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Champagne’s vision for a fairer future

Jérôme Champagne has vowed to rid Fifa of its rotten core and restore its credibility should he succeed Sepp Blatter as president of the scandal-plagued organisation.

Champagne, a former Fifa assistant general secretary, is among five presidential candidates and hopes his clean-up campaign will appeal to the 209 member states who cast their votes at the election on February 26.

Having worked inside Fifa's corridors of power for 11 years, Champagne has a detailed understanding on how it functions — the good and the bad — with his measures outlining a more modern approach to football and governance issues.

His “Hope for All” agenda is aimed at fighting the “growing inequalities” within the game, particularly the concentration of European wealth, as well as being sympathetic to the unique needs of the smaller, poorer nations.

The former French diplomat also feels he has unfinished business after being forced out of Fifa during a power struggle in 2010 between Blatter, his former boss, and rivals, including Michel Platini.

Blatter and Platini, the Uefa president, were suspended on Monday for eight years from all football-related activities after an ethics investigation found both guilty of breaches surrounding a $2 million payment made to Platini in 2011.

Champagne was not linked to any personal corruption during and since his time at Fifa. He credits his jettisoning, a chastening experience, for helping him grow into a viable leader of football's world governing body.

“I was pushed out of Fifa in January 2010 by a coalition of people such as Mohammed bin Hammam, Platini and Jérôme Valcke,” said Champagne, who presented his election platform to the Bermuda Football Association via a conference call this month.

“All of those people who connived to push me out have all been suspended.

“The French media wrote at the time that these guys ganged up against me to eliminate a potential opponent for the succession of Blatter.

“However, I'm not motivated by revenge or bitterness. This experience was very important for me in terms of future leadership. I know exactly what should be kept and exactly what needs to be reformed.”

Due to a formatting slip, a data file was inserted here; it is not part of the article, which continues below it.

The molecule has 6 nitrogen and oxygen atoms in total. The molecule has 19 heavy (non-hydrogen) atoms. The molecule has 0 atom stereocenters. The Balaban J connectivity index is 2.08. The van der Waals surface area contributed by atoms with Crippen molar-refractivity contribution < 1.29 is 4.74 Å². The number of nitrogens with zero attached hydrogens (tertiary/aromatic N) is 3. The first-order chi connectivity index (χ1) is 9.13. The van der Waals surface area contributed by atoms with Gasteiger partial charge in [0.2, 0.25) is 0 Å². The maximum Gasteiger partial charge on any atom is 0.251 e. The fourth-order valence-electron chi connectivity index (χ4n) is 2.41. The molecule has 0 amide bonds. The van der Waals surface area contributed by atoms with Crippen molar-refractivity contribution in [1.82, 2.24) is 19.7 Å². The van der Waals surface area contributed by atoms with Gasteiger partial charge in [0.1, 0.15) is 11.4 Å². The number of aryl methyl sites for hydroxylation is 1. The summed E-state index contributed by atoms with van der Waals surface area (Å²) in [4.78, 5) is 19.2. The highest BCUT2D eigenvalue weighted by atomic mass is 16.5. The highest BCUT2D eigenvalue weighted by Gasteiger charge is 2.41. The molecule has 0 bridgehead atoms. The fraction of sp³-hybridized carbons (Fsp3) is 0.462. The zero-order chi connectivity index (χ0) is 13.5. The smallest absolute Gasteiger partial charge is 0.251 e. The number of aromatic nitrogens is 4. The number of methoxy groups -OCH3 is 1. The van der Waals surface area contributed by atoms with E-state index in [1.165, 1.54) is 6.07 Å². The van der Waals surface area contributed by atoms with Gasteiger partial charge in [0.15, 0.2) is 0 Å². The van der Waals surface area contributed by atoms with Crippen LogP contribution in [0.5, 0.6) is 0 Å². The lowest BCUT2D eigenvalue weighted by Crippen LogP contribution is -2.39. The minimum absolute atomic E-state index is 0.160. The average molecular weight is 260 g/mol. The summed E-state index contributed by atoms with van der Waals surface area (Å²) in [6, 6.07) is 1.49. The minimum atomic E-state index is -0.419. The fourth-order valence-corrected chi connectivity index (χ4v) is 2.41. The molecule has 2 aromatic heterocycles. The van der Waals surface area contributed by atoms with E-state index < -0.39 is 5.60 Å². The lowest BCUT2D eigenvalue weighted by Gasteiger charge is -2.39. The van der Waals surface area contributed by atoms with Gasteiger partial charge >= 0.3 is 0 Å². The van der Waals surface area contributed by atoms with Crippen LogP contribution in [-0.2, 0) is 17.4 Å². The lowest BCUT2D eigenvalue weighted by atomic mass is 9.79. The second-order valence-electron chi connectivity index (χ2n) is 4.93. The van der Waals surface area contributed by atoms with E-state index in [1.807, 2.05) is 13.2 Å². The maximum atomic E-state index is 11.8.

Champagne campaigned for the previous election, won in May by Blatter, but did not receive the required support of five members to be a candidate.

However, the 57-year-old was afforded a second chance to run for president because of the scandals that have plunged Fifa into turmoil.

Seven Fifa officials were arrested at a Zurich hotel at the end of May, while Swiss prosecutors are also investigating Fifa's management as well as the award of the 2018 and 2022 World Cups to Russia and Qatar.

Champagne admits it has been an “annus horribilis” for Fifa but believes the besieged organisation must seize the opportunity to clean up and start a fresh.

“It's been a very tough year for Fifa, a very sad year, but it's been necessary,” he said. “We have to make the best out of this difficult situation.

“In the globalised world of today's football we need a government, if not the game will be ‘stolen' by people whose motivation is purely political or business orientated, or even worse, criminal.”

Despite the allegations against Blatter, Champagne remains loyal to his old master who he believes has been unfairly blamed for the sorry state of Fifa.

“I think it's overly simplistic to blame only one person for the problems [of Fifa],” Champagne said.

“It's what I call a form of ‘Blatter bashing'. It has to be a collective responsibility by the members of the executive committee.

“The past is the past, but the past should motivate the reforms. I'm very motivated to enforce those reforms and change Fifa's style and make it more accessible and transparent.”

Development in poorer football nations, such as those in the Caribbean, is another priority for Champagne, who wants to build more than 400 artificial turf pitches worldwide within four years.

He also plans to double the funding received by the Caribbean football associations to help improve their domestic leagues, as well as cover transportation costs of playing overseas matches.

“Football associations covering islands or territories face a very serious problem and that's transportation costs,” said Champagne, who visited Bermuda in 2007.

“A local government on a small island cannot help a lot, the local industry barely exists while tourism industry is turned outwards.

“That's why I've designed a specific programme in my platform for the island/archipelagos football associations in the Caribbean, Oceania, Africa and Asia to help their inter-island and external transportation.

“I believe we need to double the financial assistance programme from $250,000 to $500,000 a year to help and facilitate growth. That doesn't mean there will be less control. We need to make sure every public dollar belonging to Fifa reaches its objective.”

Champagne joins Prince Ali bin al-Hussein, of Jordan, a former Fifa vice-president, Sheikh Salman bin Ebrahim al-Khalifa, of Bahrain, the president of the Asian Football Confederation, Switzerland's Gianni Infantino, the Uefa general secretary, and Tokyo Sexwale, a South African politician and businessman as the hopefuls to succeed Blatter.

Offering hope: Champagne sees a future where football's scandal-ridden governing body is far more transparent than it is today

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Published December 23, 2015 at 8:00 am (Updated December 22, 2015 at 8:47 pm)

Champagne’s vision for a fairer future

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